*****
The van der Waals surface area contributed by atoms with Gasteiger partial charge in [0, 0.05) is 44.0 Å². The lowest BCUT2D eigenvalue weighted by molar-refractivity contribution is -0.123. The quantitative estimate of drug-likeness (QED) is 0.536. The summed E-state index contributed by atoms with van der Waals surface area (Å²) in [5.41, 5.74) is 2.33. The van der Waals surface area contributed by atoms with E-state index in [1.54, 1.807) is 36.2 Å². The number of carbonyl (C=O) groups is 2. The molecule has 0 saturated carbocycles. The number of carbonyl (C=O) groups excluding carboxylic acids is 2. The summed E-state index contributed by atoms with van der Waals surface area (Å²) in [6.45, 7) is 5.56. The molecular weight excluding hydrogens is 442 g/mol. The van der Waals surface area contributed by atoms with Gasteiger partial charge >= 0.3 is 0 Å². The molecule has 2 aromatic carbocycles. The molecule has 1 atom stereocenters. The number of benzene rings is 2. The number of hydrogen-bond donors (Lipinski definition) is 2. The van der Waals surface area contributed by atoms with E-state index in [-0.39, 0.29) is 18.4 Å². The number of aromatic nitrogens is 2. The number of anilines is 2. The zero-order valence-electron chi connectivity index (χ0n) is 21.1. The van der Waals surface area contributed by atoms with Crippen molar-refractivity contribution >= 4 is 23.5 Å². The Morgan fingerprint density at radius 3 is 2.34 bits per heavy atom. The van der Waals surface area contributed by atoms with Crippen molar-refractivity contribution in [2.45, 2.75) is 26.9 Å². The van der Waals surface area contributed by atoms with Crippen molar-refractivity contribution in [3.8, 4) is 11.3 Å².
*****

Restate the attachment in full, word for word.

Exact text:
The van der Waals surface area contributed by atoms with Gasteiger partial charge in [0, 0.05) is 44.0 Å². The lowest BCUT2D eigenvalue weighted by molar-refractivity contribution is -0.123. The quantitative estimate of drug-likeness (QED) is 0.536. The summed E-state index contributed by atoms with van der Waals surface area (Å²) in [5.41, 5.74) is 2.33. The van der Waals surface area contributed by atoms with E-state index in [1.54, 1.807) is 36.2 Å². The number of carbonyl (C=O) groups is 2. The molecule has 0 saturated carbocycles. The number of carbonyl (C=O) groups excluding carboxylic acids is 2. The summed E-state index contributed by atoms with van der Waals surface area (Å²) in [6.45, 7) is 5.56. The molecular weight excluding hydrogens is 442 g/mol. The van der Waals surface area contributed by atoms with Gasteiger partial charge >= 0.3 is 0 Å². The molecule has 2 aromatic carbocycles. The molecule has 1 atom stereocenters. The number of benzene rings is 2. The number of hydrogen-bond donors (Lipinski definition) is 2. The van der Waals surface area contributed by atoms with E-state index in [-0.39, 0.29) is 18.4 Å². The number of aromatic nitrogens is 2. The number of anilines is 2. The zero-order valence-electron chi connectivity index (χ0n) is 21.1. The van der Waals surface area contributed by atoms with Crippen molar-refractivity contribution >= 4 is 23.5 Å². The Morgan fingerprint density at radius 3 is 2.34 bits per heavy atom. The van der Waals surface area contributed by atoms with Crippen molar-refractivity contribution in [2.45, 2.75) is 26.9 Å². The van der Waals surface area contributed by atoms with Crippen molar-refractivity contribution in [3.8, 4) is 11.3 Å².